The first British F-35B has taken off and landed on the country’s newest aircraft carrier, HMS Queen Elizabeth, as the ship and crew got high marks from the defense ministry.
Breaking Defense reported that the pilot, Royal Navy Cmdr. Nathan Gray, 41, took off in his aircraft Sept. 25 from Naval Air Station Patuxent River, Md., the flew to the carrier where he landed and then took off again using the QE’s ski-ramp.
Video credit: Breaking Defense
The sea-based air operation was Britain’s first in eight years, since retiring its last generation of aircraft carriers.
For the next two months, Queen Elizabeth and her crew will be laying off the waters of the U.S. East Coast as aircrews and pilots continue training with the F-35B. Then, the ship will return in about year for more sophisticated operational testing with the objective of deploying for combat duty by 2021.
When Queen Elizabeth deploys for real, it will be the first time since a British carrier has been at sea on combat duty since 2010.
Two years after that the ship will be joined by a second carrier, the HMS Prince of Wales, giving Britain a new and substantial carrier capability it hasn’t had in nearly a decade after retiring the Ark Royal and Invincible.
“This is a proper strategic asset,” Capt. Jerry Kyd, commander of the carrier, told reporters aboard the QE last week.
United Kingdom Carrier Strike Group Commodore Andrew Betton told reporters that “this is the first time anywhere in the world we have brought together a 5th Gen fighter with a 5th Gen aircraft carrier.”
The QE and Prince of Wales were both designed specifically to carry the F-35B. The Prince of Wales will begin sea trials in 2019 and is scheduled for full deployment in 2023.
British naval pilots have been operating on U.S. and French aircraft carriers since the Royal Navy retired its last two carriers. And they have been involved in the F-35 program from the beginning. Still, Breaking Defense noted, there has been some “muscle memory” loss.
“We’re not going to pretend it’s easy,” Rear Adm. Keith Blount, assistant chief of the Naval Staff told reporters. “But this isn’t unfathomably difficult for us. We are enjoying going back into the big time, and this is one of those big steps on that ladder. It’s hugely exciting and should be reassuring to those back home and to those on this side of the Atlantic.”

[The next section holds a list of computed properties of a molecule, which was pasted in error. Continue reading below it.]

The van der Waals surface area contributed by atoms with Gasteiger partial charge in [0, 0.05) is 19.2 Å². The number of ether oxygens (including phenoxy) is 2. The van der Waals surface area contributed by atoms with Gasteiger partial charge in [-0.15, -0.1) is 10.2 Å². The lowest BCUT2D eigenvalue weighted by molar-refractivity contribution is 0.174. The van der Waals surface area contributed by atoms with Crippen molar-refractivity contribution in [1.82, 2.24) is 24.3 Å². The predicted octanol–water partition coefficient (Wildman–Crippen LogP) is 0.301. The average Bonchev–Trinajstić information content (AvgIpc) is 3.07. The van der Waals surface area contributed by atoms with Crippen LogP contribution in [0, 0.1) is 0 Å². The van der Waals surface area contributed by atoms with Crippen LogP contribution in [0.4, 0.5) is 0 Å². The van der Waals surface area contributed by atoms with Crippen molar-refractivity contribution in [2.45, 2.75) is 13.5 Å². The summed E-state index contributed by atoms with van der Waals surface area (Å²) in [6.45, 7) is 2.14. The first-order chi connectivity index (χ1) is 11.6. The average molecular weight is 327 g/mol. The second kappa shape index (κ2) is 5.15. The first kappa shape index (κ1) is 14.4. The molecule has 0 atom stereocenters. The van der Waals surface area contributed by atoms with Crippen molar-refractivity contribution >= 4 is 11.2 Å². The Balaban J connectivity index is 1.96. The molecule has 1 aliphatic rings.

Analysis: It should be noted that the UK retired, and then decided to build, two carriers about the same time that Russian aggression was picking up again following Moscow’s short 2008 invasion of Georgia.
Speaking of Russia, the Kremlin’s navy has only one carrier, the aged Admiral Kuznetsov, which was launched in 1985 and which just finished a refit this year and a combat deployment to Syria. While there supporting Russian operations, the ship struggled to remain operational and reports claimed that at least two fighters were lost.
The same report cited Russian sources claiming that Moscow wants to build a new carrier called the “Shtorm” which would rival American Nimitz-class carriers in power, displacement (100,000 tons), and aircraft (90 per carrier). But the same source noted Russia would have difficulty funding such a massive shipbuilding project and would equally struggle to equip the ship with aircraft.
Russia has a “fifth-generation” prototype, the T-50, but analysts say it’s fifth-gen “in name only” because it lacks the stealth and avionics capabilities of the F-22 and F-35. So for now, while Russia does field a large number of ships and submarines that can project power globally, Moscow cannot do so with aircraft.
The addition of the British carriers is a huge capability boost for NATO and it gives the United States much-needed assistance in patrolling and projecting power throughout the North Atlantic and beyond. Like its U.S. Navy counterparts, the British carriers will deploy in a battle group designed to protect the capital ships from enemy subs and long-range missiles. Plus, with true stealth capability on its flight deck, its strike power will be unrivaled within NATO navies save the United States.
Without question, the addition of these two ships to NATO’s offensive naval power is substantial and sorely needed as tensions with an old rival rise once again.